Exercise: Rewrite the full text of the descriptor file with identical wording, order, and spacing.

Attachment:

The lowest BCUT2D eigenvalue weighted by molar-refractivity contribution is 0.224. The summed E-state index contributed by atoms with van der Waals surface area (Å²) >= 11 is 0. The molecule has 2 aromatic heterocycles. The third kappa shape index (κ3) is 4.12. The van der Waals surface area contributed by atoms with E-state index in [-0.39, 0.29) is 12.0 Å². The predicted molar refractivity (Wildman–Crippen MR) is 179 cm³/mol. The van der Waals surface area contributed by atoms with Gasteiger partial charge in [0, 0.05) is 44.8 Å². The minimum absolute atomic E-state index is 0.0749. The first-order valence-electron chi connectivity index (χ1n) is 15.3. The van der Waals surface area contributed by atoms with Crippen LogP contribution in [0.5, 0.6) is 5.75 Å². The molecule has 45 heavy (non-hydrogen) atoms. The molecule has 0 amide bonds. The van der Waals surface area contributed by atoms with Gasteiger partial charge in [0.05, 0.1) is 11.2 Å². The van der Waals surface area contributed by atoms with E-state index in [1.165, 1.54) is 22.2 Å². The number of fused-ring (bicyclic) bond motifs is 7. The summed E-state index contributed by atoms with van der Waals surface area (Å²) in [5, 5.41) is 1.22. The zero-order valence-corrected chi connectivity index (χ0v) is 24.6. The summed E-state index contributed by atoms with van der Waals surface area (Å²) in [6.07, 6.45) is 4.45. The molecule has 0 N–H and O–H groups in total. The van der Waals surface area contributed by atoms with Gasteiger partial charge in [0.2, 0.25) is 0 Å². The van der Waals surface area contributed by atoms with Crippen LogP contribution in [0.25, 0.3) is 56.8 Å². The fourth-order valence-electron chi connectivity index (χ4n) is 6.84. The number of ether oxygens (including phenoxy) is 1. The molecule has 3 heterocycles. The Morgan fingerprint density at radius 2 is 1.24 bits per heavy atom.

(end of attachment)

The lowest BCUT2D eigenvalue weighted by molar-refractivity contribution is 0.224. The summed E-state index contributed by atoms with van der Waals surface area (Å²) >= 11 is 0. The molecule has 2 aromatic heterocycles. The third kappa shape index (κ3) is 4.12. The van der Waals surface area contributed by atoms with E-state index in [-0.39, 0.29) is 12.0 Å². The predicted molar refractivity (Wildman–Crippen MR) is 179 cm³/mol. The van der Waals surface area contributed by atoms with Gasteiger partial charge in [0, 0.05) is 44.8 Å². The minimum absolute atomic E-state index is 0.0749. The first-order valence-electron chi connectivity index (χ1n) is 15.3. The van der Waals surface area contributed by atoms with Crippen LogP contribution in [0.5, 0.6) is 5.75 Å². The molecule has 45 heavy (non-hydrogen) atoms. The molecule has 0 amide bonds. The van der Waals surface area contributed by atoms with Gasteiger partial charge in [0.05, 0.1) is 11.2 Å². The van der Waals surface area contributed by atoms with E-state index in [1.165, 1.54) is 22.2 Å². The number of fused-ring (bicyclic) bond motifs is 7. The summed E-state index contributed by atoms with van der Waals surface area (Å²) in [5, 5.41) is 1.22. The zero-order valence-corrected chi connectivity index (χ0v) is 24.6. The summed E-state index contributed by atoms with van der Waals surface area (Å²) in [6.07, 6.45) is 4.45. The molecule has 0 N–H and O–H groups in total. The van der Waals surface area contributed by atoms with Gasteiger partial charge in [0.2, 0.25) is 0 Å². The van der Waals surface area contributed by atoms with Crippen LogP contribution in [0.25, 0.3) is 56.8 Å². The fourth-order valence-electron chi connectivity index (χ4n) is 6.84. The number of ether oxygens (including phenoxy) is 1. The molecule has 3 heterocycles. The Morgan fingerprint density at radius 2 is 1.24 bits per heavy atom.